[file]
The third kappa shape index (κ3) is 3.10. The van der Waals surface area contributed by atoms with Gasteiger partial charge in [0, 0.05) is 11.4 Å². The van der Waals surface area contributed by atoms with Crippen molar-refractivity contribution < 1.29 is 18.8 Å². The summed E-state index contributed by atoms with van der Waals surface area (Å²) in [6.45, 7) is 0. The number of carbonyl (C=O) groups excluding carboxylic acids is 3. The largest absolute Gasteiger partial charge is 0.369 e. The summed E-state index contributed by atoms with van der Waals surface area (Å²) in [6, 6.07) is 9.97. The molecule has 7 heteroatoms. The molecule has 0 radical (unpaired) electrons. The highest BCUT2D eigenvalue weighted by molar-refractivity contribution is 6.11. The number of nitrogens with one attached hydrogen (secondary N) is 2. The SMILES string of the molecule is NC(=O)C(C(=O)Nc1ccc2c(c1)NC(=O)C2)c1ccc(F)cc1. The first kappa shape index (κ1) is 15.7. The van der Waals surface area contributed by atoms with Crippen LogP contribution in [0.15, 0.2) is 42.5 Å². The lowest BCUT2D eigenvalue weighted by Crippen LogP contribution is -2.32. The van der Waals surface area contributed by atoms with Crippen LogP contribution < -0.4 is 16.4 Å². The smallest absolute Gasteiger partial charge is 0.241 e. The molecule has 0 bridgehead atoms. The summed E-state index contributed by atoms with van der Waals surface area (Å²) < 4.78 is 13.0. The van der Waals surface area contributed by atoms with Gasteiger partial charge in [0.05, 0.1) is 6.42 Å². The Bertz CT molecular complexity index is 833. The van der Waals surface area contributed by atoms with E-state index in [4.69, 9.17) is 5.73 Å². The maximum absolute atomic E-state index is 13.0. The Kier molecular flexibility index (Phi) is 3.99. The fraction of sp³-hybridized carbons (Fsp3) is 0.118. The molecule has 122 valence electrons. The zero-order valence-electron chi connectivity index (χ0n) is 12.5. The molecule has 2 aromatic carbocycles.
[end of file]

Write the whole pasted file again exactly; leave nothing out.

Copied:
The third kappa shape index (κ3) is 3.10. The van der Waals surface area contributed by atoms with Gasteiger partial charge in [0, 0.05) is 11.4 Å². The van der Waals surface area contributed by atoms with Crippen molar-refractivity contribution < 1.29 is 18.8 Å². The summed E-state index contributed by atoms with van der Waals surface area (Å²) in [6.45, 7) is 0. The number of carbonyl (C=O) groups excluding carboxylic acids is 3. The largest absolute Gasteiger partial charge is 0.369 e. The summed E-state index contributed by atoms with van der Waals surface area (Å²) in [6, 6.07) is 9.97. The molecule has 7 heteroatoms. The molecule has 0 radical (unpaired) electrons. The highest BCUT2D eigenvalue weighted by molar-refractivity contribution is 6.11. The number of nitrogens with one attached hydrogen (secondary N) is 2. The SMILES string of the molecule is NC(=O)C(C(=O)Nc1ccc2c(c1)NC(=O)C2)c1ccc(F)cc1. The first kappa shape index (κ1) is 15.7. The van der Waals surface area contributed by atoms with Crippen LogP contribution in [0.15, 0.2) is 42.5 Å². The lowest BCUT2D eigenvalue weighted by Crippen LogP contribution is -2.32. The van der Waals surface area contributed by atoms with Crippen LogP contribution < -0.4 is 16.4 Å². The smallest absolute Gasteiger partial charge is 0.241 e. The molecule has 0 bridgehead atoms. The summed E-state index contributed by atoms with van der Waals surface area (Å²) < 4.78 is 13.0. The van der Waals surface area contributed by atoms with Gasteiger partial charge in [0.05, 0.1) is 6.42 Å². The Bertz CT molecular complexity index is 833. The van der Waals surface area contributed by atoms with E-state index in [4.69, 9.17) is 5.73 Å². The maximum absolute atomic E-state index is 13.0. The Kier molecular flexibility index (Phi) is 3.99. The fraction of sp³-hybridized carbons (Fsp3) is 0.118. The molecule has 122 valence electrons. The zero-order valence-electron chi connectivity index (χ0n) is 12.5. The molecule has 2 aromatic carbocycles.